The 2018 Muskoka Watershed Report Card produced by the Muskoka Watershed Council features 8 different indicators of watershed health. Interior Forest is one of these indicators, categorized as a health indicator rather than a threat indicator as it contributes to the health of our watershed.
Interior forest habitat is located deep in the forest, secluded from the impacts of forest edge development and open habitats. The interior forest in Muskoka is primarily comprised of shade-tolerant and late-successional species such as sugar maple, American beech, basswood, ironwood, hemlock, and eastern white cedar. A group of mid-tolerant shade tree species such as eastern white pine, red pine, red oak, bur oak, swamp white oak, ash, yellow birch and black cherry are less common, but still important in interior forest in Muskoka.
Many of Muskoka’s wildlife species depend on interior forest habitat, however the development of roads, houses and other human-made structures fragment forested land, greatly reducing the amount of interior forest. Interior forest ecosystems can be threatened by permanent changes to the landscape such as development and permanent roads, however smaller impacts may also arise from less intensively used seasonal trails like snowmobile trails.
Although fragmented forests can still provide habitat for a vast array of wildlife, they lack patches of interior forest of sufficient size to sustain many interior species. Fragmentation can also interrupt the ecologically important connectivity across forested land.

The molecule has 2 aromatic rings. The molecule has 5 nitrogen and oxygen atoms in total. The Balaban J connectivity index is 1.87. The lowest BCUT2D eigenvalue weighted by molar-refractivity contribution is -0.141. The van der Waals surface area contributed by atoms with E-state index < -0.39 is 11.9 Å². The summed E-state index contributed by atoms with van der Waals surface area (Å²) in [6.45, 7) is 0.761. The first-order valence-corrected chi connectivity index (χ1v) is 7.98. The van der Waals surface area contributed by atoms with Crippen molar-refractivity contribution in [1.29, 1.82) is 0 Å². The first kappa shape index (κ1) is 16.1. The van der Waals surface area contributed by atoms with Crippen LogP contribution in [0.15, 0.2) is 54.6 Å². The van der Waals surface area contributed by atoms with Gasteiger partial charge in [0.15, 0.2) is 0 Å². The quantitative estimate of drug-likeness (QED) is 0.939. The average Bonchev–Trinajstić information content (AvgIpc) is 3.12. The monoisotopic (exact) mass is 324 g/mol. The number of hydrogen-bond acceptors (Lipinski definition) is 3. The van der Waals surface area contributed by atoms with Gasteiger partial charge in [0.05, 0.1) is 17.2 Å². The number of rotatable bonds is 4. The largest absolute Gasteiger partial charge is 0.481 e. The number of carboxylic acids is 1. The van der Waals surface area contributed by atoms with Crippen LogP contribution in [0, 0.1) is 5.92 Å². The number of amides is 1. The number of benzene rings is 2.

Ecosystem functions provided by interior forests include the filtering and absorption of water into the ground; absorption of large amounts of carbon dioxide that would otherwise be released into the atmosphere; and photosynthesis. These ecological services and more are essential to wildlife well-being, as well as human health.
The 2018 Muskoka Watershed Report Card reports on the amount of Interior Forest in each quaternary watershed. Currently, the total interior forest cover across the Muskoka Watershed is 46%, but the amount of interior forest habitat in each quaternary watershed varies greatly across Muskoka, from approximately 17% in the Severn River Watershed to over 60% in the Rosseau River Watershed. More than 50% of a quaternary watershed should be comprised of interior forest in order for it to be considered not stressed.
How much interior forest is in your watershed? Check out the 2018 Muskoka Watershed Report Card at https://muskokawatershed.org to find out.